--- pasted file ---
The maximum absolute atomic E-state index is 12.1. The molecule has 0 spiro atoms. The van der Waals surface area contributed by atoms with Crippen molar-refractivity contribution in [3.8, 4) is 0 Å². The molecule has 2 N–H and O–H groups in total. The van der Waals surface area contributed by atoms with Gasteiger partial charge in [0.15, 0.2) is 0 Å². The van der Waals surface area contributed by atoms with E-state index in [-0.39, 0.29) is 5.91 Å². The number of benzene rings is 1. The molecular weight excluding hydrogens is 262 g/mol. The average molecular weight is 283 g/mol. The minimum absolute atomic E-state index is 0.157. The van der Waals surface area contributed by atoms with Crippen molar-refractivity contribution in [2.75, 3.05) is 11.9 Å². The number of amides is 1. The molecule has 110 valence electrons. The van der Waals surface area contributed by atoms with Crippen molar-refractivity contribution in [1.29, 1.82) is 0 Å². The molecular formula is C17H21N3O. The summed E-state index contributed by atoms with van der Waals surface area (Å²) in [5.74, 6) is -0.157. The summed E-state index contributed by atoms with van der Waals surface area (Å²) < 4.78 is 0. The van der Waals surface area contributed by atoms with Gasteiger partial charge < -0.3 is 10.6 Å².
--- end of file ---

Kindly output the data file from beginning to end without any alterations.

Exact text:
The maximum absolute atomic E-state index is 12.1. The molecule has 0 spiro atoms. The van der Waals surface area contributed by atoms with Crippen molar-refractivity contribution in [3.8, 4) is 0 Å². The molecule has 2 N–H and O–H groups in total. The van der Waals surface area contributed by atoms with Gasteiger partial charge in [0.15, 0.2) is 0 Å². The van der Waals surface area contributed by atoms with E-state index in [-0.39, 0.29) is 5.91 Å². The number of benzene rings is 1. The molecular weight excluding hydrogens is 262 g/mol. The average molecular weight is 283 g/mol. The minimum absolute atomic E-state index is 0.157. The van der Waals surface area contributed by atoms with Crippen molar-refractivity contribution in [2.75, 3.05) is 11.9 Å². The number of amides is 1. The molecule has 110 valence electrons. The van der Waals surface area contributed by atoms with Crippen molar-refractivity contribution in [1.29, 1.82) is 0 Å². The molecular formula is C17H21N3O. The summed E-state index contributed by atoms with van der Waals surface area (Å²) in [5.74, 6) is -0.157. The summed E-state index contributed by atoms with van der Waals surface area (Å²) < 4.78 is 0. The van der Waals surface area contributed by atoms with Gasteiger partial charge < -0.3 is 10.6 Å².